“I need one thing,” French president Emmanuel Macron told young climate activists at the Elysée Palace in June. “It’s for you to make life impossible for us leaders.”
Days later, images went viral of Extinction Rebellion (XR) activists being tear-gassed in the face and at close range by police. They had blocked a central Paris bridge. France was in the midst of a record-breaking heatwave with temperatures of more than 45C.
On the international stage, Macron has pitched himself (and been recognised by the UN) as a climate champion. He has said he will “make climate great again” by working alongside different political and business leaders as well as activists. At the UN climate action summit last month, Macron urged world leaders to “engage with the youth to go faster” in taking climate action.
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But in France, hundreds who have answered Macron’s call for climate agitators have met with police violence or been dragged into court.
XR’s bridge blockade was in response to a report by the country’s independent High Council for the Climate. It warned France’s current policies were just one third of what was needed to reach Macron’s stated ambition of net zero carbon by 2050. The French Human Rights League, which was acting as an observer on the day of the protest, denounced the “normalisation” of tear gas as a policing measure, “even when the situation is peaceful and calm”.
This is occurring against the backdrop of the year-old gilets jaunes protests, which have been countered ferociously by police leaving nearly 4,500 injured on both sides, according to the most conservative police figures. Some lost an eye, a hand or a foot after being hit by police flash-balls. UN high commissioner for human rights Michelle Bachelet has ordered an investigation into the “excessive use of force” deployed by the French state against the gilets jaunes.
For Sébastien Bailleul, director of the French environmental and social justice charity Crid, the use of violence to repress protests has become a systematic government strategy that is bleeding across all forms of protest.
“There is a real authoritarian slide in France and what has emerged from the tip of the iceberg is police violence,” he told Climate Home News. “This is a strategy of fear and of quelling and the climate movement is now on the frontline.”
Last month, Bailleul joined a march for climate and social justice in Paris with his five-year-old son Oscar. The authorised event was advertised as non-violent and family-friendly by organisers, and boasted musicians, giant puppets and colourful placards. Some gilets jaunes joined the demonstration and protesters chanted: “End of the world, end of the month, same struggle!”.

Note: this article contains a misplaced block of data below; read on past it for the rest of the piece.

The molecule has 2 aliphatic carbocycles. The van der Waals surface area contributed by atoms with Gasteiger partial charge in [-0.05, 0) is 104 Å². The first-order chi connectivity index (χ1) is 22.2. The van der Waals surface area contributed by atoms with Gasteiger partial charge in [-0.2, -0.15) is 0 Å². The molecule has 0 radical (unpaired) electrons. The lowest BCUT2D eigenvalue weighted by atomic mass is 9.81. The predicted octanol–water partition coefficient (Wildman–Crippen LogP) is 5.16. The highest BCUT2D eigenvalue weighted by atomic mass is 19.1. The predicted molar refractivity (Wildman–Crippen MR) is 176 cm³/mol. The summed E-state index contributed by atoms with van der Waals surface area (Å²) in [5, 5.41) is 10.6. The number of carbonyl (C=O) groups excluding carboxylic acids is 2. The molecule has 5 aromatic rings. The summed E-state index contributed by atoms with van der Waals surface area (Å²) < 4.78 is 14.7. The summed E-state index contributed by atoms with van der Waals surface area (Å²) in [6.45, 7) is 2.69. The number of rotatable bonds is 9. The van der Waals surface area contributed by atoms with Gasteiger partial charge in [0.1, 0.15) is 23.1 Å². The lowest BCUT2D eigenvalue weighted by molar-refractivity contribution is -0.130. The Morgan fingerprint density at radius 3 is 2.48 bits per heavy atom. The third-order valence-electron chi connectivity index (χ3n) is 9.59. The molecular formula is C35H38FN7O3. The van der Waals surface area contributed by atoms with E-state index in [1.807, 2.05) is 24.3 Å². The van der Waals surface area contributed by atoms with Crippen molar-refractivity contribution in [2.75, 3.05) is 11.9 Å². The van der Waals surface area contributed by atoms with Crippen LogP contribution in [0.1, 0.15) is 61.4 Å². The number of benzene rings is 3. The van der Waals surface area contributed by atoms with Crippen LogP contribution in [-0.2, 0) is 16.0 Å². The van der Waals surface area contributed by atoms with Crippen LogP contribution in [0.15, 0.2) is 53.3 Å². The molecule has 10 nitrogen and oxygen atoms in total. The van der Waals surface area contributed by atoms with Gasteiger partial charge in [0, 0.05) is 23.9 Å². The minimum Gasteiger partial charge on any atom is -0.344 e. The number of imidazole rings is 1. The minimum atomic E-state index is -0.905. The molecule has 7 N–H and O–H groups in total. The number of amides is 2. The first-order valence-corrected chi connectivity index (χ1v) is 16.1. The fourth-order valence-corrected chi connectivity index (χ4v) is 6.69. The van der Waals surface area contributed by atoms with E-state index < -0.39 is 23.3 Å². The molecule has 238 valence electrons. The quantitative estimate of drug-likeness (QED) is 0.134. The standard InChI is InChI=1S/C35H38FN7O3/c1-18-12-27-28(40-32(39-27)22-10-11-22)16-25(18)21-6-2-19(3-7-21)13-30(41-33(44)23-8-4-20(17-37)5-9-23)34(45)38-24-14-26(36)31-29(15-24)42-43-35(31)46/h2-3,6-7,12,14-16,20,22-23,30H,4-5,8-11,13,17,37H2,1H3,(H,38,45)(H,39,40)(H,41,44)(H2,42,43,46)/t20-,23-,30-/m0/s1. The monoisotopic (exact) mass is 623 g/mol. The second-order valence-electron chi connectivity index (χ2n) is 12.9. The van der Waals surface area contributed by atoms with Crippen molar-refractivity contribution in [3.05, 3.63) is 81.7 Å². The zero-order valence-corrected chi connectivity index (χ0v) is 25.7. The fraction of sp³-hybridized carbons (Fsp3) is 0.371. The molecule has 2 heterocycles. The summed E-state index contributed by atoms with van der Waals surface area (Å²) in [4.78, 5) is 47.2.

Within an hour, anarchist “black blocs” had emerged at the front of the procession, vandalising property and confronting police. The police moved in, throwing sting-ball grenades and tear gas into all parts of the march.
The black-shirted aggressors were not the only targets. Célia Gautier, who was nine months pregnant, was forced to run from the scene. She told CHN she joined what she “thought was a non-violent, family-oriented rally… But police repression and violent groups prevented me from using my freedom of speech,” she said.
On Twitter, Greenpeace urged people to leave the march, adding that the “conditions for a non-violent protest were not being met” by police. Bailleul and Oscar were able to get out. But authorities blocked surrounding streets and many were unable to leave.
Brigitte Goglione was one. “There were families, we were just behind the musicians and we were singing. The crowd suddenly moved backwards,” she told CHN. “I went to the protest to save the planet and I got gassed,” she added. She had never been to a climate protest before.
The 21 September march will be remembered as the first time the police violently broke up an authorised climate protest, said Victor Vauquois, a climate activist and member of the video channel Partager c’est Sympa.
“In social protests, people are used to this kind of treatment by the police, but not in climate protests. People were really shocked, it was palpable,” he told CHN.
This is part of a widening repressive trend, Maxime Combes, a spokesperson for the anti-globalisation and environmental NGO Attac, told CHN. “Being gassed is no longer something that is simply reserved for the few dozen people that want to confront police forces and that is new in the way police forces are managing protests.”
In Paris last week, firefighters protesting against difficult working conditions were met with water canons and teargas after some clashes with the police.